The late winter sun set, ending our two hour ration of sunlight for the day. I looked down over the factory and cranes, and the men who were in the cold operating them. Prisoners, I was told, criminals, though I perish the thought of what crime would condemn them to this frozen hell. I always thought working outside would be better than any jail cell, but here quickly disproves that idea. The wind alone would make the stoutest amongst them cry out for solitary confinement.
This combined mine and alloy processing plant was commissioned 50 years ago and has been manned by a crew of overseers, mainly engineers with a scattering of police and prison guards, and thousands of convicts working, slaving, in the hellish conditions. There are no walls nor fences, let them run the warden once told me, the bears need food.
I got a job here knowing nothing and needing the money. Everyone knows the economy sucks, though no one talks about it. Or perhaps talks about it to be sure everyone knows we blame it on the enemies of the motherland, whoever they happen to be this time. I was told that this would help my career too, it would show I’m a good, hard worker, willing to sacrifice for the greater good. Sacrifice, that is, my dignity and integrity with every passing moment I stay silent and push the buttons that send men into hell.
I guess I’m not all that culpable. I just monitor the electrical systems, not that many prisoners work in my department, though the ones that do have a very dangerous gig. I do however power the entire operation, a fact not lost on the chief. He told me, in a moment of grit and intimidation, that if I ever get the notion to turn all moralistic and cut the power to free the men we’d all just freeze to death. I’d be a mass murderer, he said. Strange when your only resistance makes you into a worse person.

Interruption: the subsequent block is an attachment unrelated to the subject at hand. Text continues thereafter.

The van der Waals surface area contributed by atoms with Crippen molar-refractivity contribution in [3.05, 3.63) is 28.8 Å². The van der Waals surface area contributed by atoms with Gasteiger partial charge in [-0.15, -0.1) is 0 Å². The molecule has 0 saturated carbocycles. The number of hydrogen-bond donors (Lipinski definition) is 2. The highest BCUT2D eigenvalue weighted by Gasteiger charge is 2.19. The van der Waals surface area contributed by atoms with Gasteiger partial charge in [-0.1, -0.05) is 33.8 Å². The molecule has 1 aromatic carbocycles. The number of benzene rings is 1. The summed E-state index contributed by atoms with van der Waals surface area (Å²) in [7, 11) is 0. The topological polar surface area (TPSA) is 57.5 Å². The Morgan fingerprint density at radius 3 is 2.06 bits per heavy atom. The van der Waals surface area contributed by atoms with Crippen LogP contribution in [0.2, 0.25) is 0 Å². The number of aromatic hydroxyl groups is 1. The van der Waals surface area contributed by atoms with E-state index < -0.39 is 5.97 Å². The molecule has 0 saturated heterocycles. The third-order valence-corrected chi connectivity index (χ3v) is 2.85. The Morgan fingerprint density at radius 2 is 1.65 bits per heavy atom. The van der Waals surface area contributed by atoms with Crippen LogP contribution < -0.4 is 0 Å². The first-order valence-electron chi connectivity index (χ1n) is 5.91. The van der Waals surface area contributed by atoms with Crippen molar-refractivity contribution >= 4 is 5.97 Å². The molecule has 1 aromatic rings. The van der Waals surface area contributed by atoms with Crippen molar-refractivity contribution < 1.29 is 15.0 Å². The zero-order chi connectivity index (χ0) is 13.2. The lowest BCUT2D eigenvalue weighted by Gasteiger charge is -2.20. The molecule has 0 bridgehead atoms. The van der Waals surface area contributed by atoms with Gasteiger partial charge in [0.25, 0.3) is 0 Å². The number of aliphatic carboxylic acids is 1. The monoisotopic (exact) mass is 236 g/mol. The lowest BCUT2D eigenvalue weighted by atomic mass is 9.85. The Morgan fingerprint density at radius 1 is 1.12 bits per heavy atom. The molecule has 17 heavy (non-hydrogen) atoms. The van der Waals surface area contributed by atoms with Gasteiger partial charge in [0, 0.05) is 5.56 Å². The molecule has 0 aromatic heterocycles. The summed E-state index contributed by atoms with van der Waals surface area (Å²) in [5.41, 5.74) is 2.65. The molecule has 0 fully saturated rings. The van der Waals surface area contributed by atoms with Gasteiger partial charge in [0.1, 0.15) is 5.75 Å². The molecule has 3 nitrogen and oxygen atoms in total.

So every day in the darkness of the winter that seems eternal I ride the armored bus from our guarded quarters on the bay, shielded by mountains from the camp. Through the winding roads to a bluff above the valley of the shadow of painful death.
From my monitor I see just the grid, but in the control room I hear the radio traffic. I hear the reports- the dispassionate calculus of lives being spent like pocket change. Production behind, what will be the cost, 15 men, worth the quarter bonus, I was going to get the wife a new car. And so on the altar of another man’s mild success the whole person of another is sacrificed.
The question is, when I return will I get the wife a new car and keep silent? Or do I speak and join the men below. Not returning is not an option. The question is how- slave or slave driver? I know which one I will choose. How I will live with myself after, though, I don’t know.